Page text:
How to get Bianca and Tiffany out of your property

Ian Hunter on the rights of tenants and landlords in 'EastEnders'
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The Independent Online
As addicts of BBC's EastEnders series will know, Bianca is not having an easy time of it. She believes that her boyfriend Ricky is attempting a reconciliation with his wife Sam. Having thrown Ricky out of their shared flat, incinerating his belongings in the process, she probably believed the worst was over.

The problem is that the flat that she and Ricky were renting is owned by Sam's brother Phil, who - having been persistently pestered by Sam - has put Bianca and her squatting friend Tiffany, out on the pavement.

Tenants' rights vary depending on the type of agreement they have reached with their landlords. Enforcing those rights against an aggressive Phil Mitchell is another issue.

Most residential tenants' rights are now governed by the Housing Act 1988. This Act was ushered in to encourage more private landlords into the rental market. The easiest route by which Phil could legally have ensured a swift repossession of his flat was by entering into an assured shorthold tenancy.

This tenancy provides the landlord with the right to terminate the lease on two months' notice at any time after the expiry of the first four months of the lease. As Ricky and Bianca had been in the flat for more than four months, Phil could have asked them to quit on two months' notice.

However, certain procedures have to be followed to ensure that the lessee is given assured shorthold status. This includes serving on the tenants - before the start of the lease - a notice in the prescribed form, which sets out the limited nature of the tenants' rights.

If the correct procedures are not followed, or the landlord and tenant merely reach a verbal understanding, the tenant gains enhanced protection against eviction. The arrangement is then known as an assured tenancy. The effect of that is that a landlord can only regain possession of the property at the end of the lease if he has successfully proved to the court that it should exercise its discretion in his favour. This compares unfavourably with the assured shorthold tenancy, where the landlord is entitled to possession as of right.

If Bianca and Ricky had been granted an assured tenancy, Phil could have had quite a struggle on his hands. Bianca is unemployed and therefore eligible for legal aid - so with a determined solicitor she could have denied Phil legal access to the property for some time.

In order for the tenants to retain protection against eviction on the expiry of the lease, in the absence of a valid court order, they must continue to live in the property. The tenants should also continue to abide by the terms of the lease, such as paying the rent regularly and carrying out repairs for which they are responsible.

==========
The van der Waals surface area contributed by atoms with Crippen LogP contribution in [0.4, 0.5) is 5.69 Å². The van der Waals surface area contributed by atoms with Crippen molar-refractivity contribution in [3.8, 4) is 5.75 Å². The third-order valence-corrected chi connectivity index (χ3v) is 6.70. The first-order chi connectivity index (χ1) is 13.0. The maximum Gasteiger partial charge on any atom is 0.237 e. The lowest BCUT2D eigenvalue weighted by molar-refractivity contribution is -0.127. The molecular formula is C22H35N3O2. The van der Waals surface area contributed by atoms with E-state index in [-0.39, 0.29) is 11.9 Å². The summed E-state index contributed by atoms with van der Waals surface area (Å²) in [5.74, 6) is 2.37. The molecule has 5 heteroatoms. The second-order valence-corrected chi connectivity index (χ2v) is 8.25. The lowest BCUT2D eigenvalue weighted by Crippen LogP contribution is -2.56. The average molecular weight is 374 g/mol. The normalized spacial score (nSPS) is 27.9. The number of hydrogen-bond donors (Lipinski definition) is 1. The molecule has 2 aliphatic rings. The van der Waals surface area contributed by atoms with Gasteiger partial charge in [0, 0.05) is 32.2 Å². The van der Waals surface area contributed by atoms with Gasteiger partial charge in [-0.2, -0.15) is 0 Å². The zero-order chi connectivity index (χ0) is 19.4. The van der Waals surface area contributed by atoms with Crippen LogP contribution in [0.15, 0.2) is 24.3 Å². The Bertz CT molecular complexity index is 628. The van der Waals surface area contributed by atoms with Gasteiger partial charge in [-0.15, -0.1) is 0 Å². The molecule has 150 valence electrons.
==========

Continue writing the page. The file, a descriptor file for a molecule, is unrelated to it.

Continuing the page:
The failure to do so will strengthen the landlord's right to repossession, although it is unlikely a court will order an eviction if the rent is only slightly in arrears.

Even if the landlord is not granted repossession, he can still send the bailiffs to the premises to recover any rent arrears. This can take place on any day except Sunday - but only during the hours of daylight.

The landlord can seize anything of value belonging to the tenant in order to settle the rent arrears. There is one important qualification: he cannot seize possessions such as bedding or clothes, nor can he seize an innocent third party's property. Force may not be used by the landlord to gain entry.

Likewise force should not be used to evict squatters. According to Joy Bailey, a solicitor with Exeter law firm Anstey Sargent and Probert, "The law governing squatters does have teeth, but if the correct procedures are not followed it is likely to bite back."

If the squatters do not have permission to be there, the procedure should be swift. But Phil may have a problem in proving Tiff and Bianca did not have a right to be there if he was acquiescing in the arrangement. If he has accepted rent the two would have strong grounds for saying they are assured tenants.

A court hearing involving squatters will usually be held within a few days. If the court is satisfied the entry was unlawful it will issue an immediate warrant for possession to the court bailiffs. The bailiffs will enforce the judgment as soon as possible.

Landlords should in all cases avoid taking the law into their own hands, whether the occupants are unwanted tenants or squatters. The landlord could end up paying damages to the occupants and may be denied possession by a court order while matters are resolved. If anyone is injured, the landlord could even end up with a criminal record - although that is unlikely to frighten the Mitchell brothers.

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